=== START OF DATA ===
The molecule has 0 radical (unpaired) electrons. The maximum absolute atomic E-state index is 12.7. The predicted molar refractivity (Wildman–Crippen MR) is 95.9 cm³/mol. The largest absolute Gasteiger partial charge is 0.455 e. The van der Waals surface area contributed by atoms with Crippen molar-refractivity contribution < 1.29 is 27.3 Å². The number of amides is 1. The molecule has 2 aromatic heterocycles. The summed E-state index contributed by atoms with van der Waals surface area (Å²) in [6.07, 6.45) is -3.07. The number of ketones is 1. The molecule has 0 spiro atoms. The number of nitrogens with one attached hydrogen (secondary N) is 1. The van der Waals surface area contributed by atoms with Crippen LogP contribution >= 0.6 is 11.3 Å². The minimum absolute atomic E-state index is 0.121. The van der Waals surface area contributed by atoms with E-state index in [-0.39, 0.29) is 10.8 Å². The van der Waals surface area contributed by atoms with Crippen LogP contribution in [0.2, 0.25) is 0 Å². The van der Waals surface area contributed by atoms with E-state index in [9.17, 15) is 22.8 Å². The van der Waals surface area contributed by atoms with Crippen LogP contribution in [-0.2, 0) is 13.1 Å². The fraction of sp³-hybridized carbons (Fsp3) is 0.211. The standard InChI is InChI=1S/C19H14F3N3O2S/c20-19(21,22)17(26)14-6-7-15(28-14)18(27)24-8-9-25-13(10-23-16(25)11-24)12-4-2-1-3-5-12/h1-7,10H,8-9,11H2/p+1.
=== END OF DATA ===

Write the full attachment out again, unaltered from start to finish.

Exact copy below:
The molecule has 0 radical (unpaired) electrons. The maximum absolute atomic E-state index is 12.7. The predicted molar refractivity (Wildman–Crippen MR) is 95.9 cm³/mol. The largest absolute Gasteiger partial charge is 0.455 e. The van der Waals surface area contributed by atoms with Crippen molar-refractivity contribution < 1.29 is 27.3 Å². The number of amides is 1. The molecule has 2 aromatic heterocycles. The summed E-state index contributed by atoms with van der Waals surface area (Å²) in [6.07, 6.45) is -3.07. The number of ketones is 1. The molecule has 0 spiro atoms. The number of nitrogens with one attached hydrogen (secondary N) is 1. The van der Waals surface area contributed by atoms with Crippen LogP contribution >= 0.6 is 11.3 Å². The minimum absolute atomic E-state index is 0.121. The van der Waals surface area contributed by atoms with E-state index in [-0.39, 0.29) is 10.8 Å². The van der Waals surface area contributed by atoms with Crippen LogP contribution in [0.2, 0.25) is 0 Å². The van der Waals surface area contributed by atoms with E-state index in [9.17, 15) is 22.8 Å². The van der Waals surface area contributed by atoms with Crippen LogP contribution in [-0.2, 0) is 13.1 Å². The fraction of sp³-hybridized carbons (Fsp3) is 0.211. The standard InChI is InChI=1S/C19H14F3N3O2S/c20-19(21,22)17(26)14-6-7-15(28-14)18(27)24-8-9-25-13(10-23-16(25)11-24)12-4-2-1-3-5-12/h1-7,10H,8-9,11H2/p+1.